Guiding consumers since 2009

International phone call scams

By Jessica Anne Wood

Your phone rings once and before you can reach for it, the ringing stops. A look at the screen indicates that the call originated from another country. Should you phone back to see what the call was about?

For many, the answer would be a resounding ‘No’. There is a scam doing the rounds at the moment, where you are called from an international number. They allow the phone to ring once, and hang up, waiting for you to return the call. If and when you do phone back, you are left with a hefty bill by your network provider.

When asked about the scam, known as Wangiri fraud, local network provider MTN, responded: “How this scam works is that a subscriber will receive a missed call from an unknown international number, usually from Guinea (+224), Tunisia (+216), Tonga (+676), New Caledonia (+687) etc. These numbers are premium rate service that will incur the customer an exorbitant bill when the targeted customer returns the call.”

Justmoney staff have received these calls, with one staff member receiving multiple calls from Guinea (+224) and Macedonia (+389), while another received calls originating in Burundi (+257).

According to MTN, these numbers aim to artificially increase traffic, and offer a low cost method of generating revenue for the fraudsters who run these scams.“Our investigation has found that some of these numbers are designed to prolong customers to stay longer on the line by a recorded ring-tone or a long recorded message,” stressed MTN.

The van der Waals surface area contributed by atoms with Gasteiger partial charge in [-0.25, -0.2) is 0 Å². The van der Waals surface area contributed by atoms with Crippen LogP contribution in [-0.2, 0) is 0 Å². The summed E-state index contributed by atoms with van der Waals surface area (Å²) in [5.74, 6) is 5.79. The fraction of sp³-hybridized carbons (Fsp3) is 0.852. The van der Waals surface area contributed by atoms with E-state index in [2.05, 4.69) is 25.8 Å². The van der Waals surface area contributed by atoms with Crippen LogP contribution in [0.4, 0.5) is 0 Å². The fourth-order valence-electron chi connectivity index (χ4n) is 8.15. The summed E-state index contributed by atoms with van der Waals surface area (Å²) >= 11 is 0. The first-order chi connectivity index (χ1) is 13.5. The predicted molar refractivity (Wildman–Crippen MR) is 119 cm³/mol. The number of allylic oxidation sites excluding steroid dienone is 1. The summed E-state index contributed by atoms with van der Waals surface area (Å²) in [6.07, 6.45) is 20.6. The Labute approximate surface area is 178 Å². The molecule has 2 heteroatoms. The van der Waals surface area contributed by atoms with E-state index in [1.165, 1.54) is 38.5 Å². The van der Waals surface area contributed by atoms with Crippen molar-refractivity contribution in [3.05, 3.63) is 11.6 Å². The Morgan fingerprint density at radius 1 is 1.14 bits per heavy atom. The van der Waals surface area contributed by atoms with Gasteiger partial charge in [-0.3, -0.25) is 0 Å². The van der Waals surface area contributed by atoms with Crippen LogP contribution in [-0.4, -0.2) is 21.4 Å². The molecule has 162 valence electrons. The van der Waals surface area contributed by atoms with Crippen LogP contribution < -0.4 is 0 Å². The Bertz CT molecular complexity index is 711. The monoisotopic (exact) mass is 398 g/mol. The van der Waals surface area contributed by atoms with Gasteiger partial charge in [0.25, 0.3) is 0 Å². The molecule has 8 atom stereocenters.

Addressing the issue

Local network providers are aware of the Wangiri fraud, and are taking steps to address it and reduce the impact on their customers.

MTN noted that it is monitoring these calls, and suspending the ranges so customers are unable to call these numbers back. “MTN is also working with carrier services and originating operators to clamp down on this fraud,” it added.

How can you prevent yourself from falling victim?

There are a number of steps you can take to help prevent yourself from falling victim to this scam. The simplest of which is, if you are not expecting an international call, ignore it and Google the number or do other research before returning the call.

MTN advised the following:

  • Block numbers known to be involved in Wangiri fraud.
  • Refrain from returning missed calls from unknown international numbers.

If you miss a call, you can also always leave a voice message asking people to SMS or email you if it is important. If you don’t have any messages, and it’s just the missed call, it clearly isn’t anything too important that you need to return the phone call.

The network provider added: “MTN would like to encourage customers to report any numbers they detect to MTN so that MTN can authenticate them and block them on our network.”

*Vodacom had not provided commentary at the time of publication.

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